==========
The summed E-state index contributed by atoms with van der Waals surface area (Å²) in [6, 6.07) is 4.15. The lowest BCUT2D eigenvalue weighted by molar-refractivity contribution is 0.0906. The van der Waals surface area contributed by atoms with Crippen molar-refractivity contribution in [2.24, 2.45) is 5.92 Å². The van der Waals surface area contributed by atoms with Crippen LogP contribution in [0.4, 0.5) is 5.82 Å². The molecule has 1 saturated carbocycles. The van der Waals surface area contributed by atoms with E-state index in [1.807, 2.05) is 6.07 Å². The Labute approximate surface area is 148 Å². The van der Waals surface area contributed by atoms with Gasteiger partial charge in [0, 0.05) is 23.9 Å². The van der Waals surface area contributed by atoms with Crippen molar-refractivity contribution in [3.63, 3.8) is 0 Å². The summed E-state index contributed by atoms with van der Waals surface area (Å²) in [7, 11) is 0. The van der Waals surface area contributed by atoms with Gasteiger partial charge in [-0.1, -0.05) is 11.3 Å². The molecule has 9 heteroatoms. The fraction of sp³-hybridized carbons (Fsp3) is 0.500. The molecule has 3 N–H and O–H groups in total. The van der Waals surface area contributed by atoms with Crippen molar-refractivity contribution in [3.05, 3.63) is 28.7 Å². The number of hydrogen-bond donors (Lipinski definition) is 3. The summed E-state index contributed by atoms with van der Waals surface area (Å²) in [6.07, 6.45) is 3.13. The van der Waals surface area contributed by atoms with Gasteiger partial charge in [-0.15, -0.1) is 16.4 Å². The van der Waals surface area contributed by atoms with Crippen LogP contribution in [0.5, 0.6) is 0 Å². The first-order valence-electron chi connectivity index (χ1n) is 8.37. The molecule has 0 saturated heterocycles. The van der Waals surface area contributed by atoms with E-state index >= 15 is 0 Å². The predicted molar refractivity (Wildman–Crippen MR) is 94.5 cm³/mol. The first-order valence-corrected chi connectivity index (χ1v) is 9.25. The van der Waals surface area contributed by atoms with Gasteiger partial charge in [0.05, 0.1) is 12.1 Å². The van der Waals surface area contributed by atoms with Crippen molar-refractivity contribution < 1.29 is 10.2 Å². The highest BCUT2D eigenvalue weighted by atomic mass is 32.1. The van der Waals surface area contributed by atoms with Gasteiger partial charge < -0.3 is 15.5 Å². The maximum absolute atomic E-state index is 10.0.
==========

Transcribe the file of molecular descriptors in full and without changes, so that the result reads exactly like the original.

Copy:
The summed E-state index contributed by atoms with van der Waals surface area (Å²) in [6, 6.07) is 4.15. The lowest BCUT2D eigenvalue weighted by molar-refractivity contribution is 0.0906. The van der Waals surface area contributed by atoms with Crippen molar-refractivity contribution in [2.24, 2.45) is 5.92 Å². The van der Waals surface area contributed by atoms with Crippen LogP contribution in [0.4, 0.5) is 5.82 Å². The molecule has 1 saturated carbocycles. The van der Waals surface area contributed by atoms with E-state index in [1.807, 2.05) is 6.07 Å². The Labute approximate surface area is 148 Å². The van der Waals surface area contributed by atoms with Gasteiger partial charge in [0, 0.05) is 23.9 Å². The van der Waals surface area contributed by atoms with Crippen molar-refractivity contribution in [3.63, 3.8) is 0 Å². The summed E-state index contributed by atoms with van der Waals surface area (Å²) in [7, 11) is 0. The van der Waals surface area contributed by atoms with Gasteiger partial charge in [-0.1, -0.05) is 11.3 Å². The molecule has 9 heteroatoms. The fraction of sp³-hybridized carbons (Fsp3) is 0.500. The molecule has 3 N–H and O–H groups in total. The van der Waals surface area contributed by atoms with Crippen molar-refractivity contribution in [3.05, 3.63) is 28.7 Å². The number of hydrogen-bond donors (Lipinski definition) is 3. The summed E-state index contributed by atoms with van der Waals surface area (Å²) in [6.07, 6.45) is 3.13. The van der Waals surface area contributed by atoms with Gasteiger partial charge in [-0.15, -0.1) is 16.4 Å². The van der Waals surface area contributed by atoms with Crippen LogP contribution in [0.5, 0.6) is 0 Å². The first-order valence-electron chi connectivity index (χ1n) is 8.37. The molecule has 0 saturated heterocycles. The van der Waals surface area contributed by atoms with E-state index >= 15 is 0 Å². The predicted molar refractivity (Wildman–Crippen MR) is 94.5 cm³/mol. The first-order valence-corrected chi connectivity index (χ1v) is 9.25. The van der Waals surface area contributed by atoms with Gasteiger partial charge in [0.05, 0.1) is 12.1 Å². The van der Waals surface area contributed by atoms with Crippen molar-refractivity contribution < 1.29 is 10.2 Å². The highest BCUT2D eigenvalue weighted by atomic mass is 32.1. The van der Waals surface area contributed by atoms with Gasteiger partial charge < -0.3 is 15.5 Å². The maximum absolute atomic E-state index is 10.0.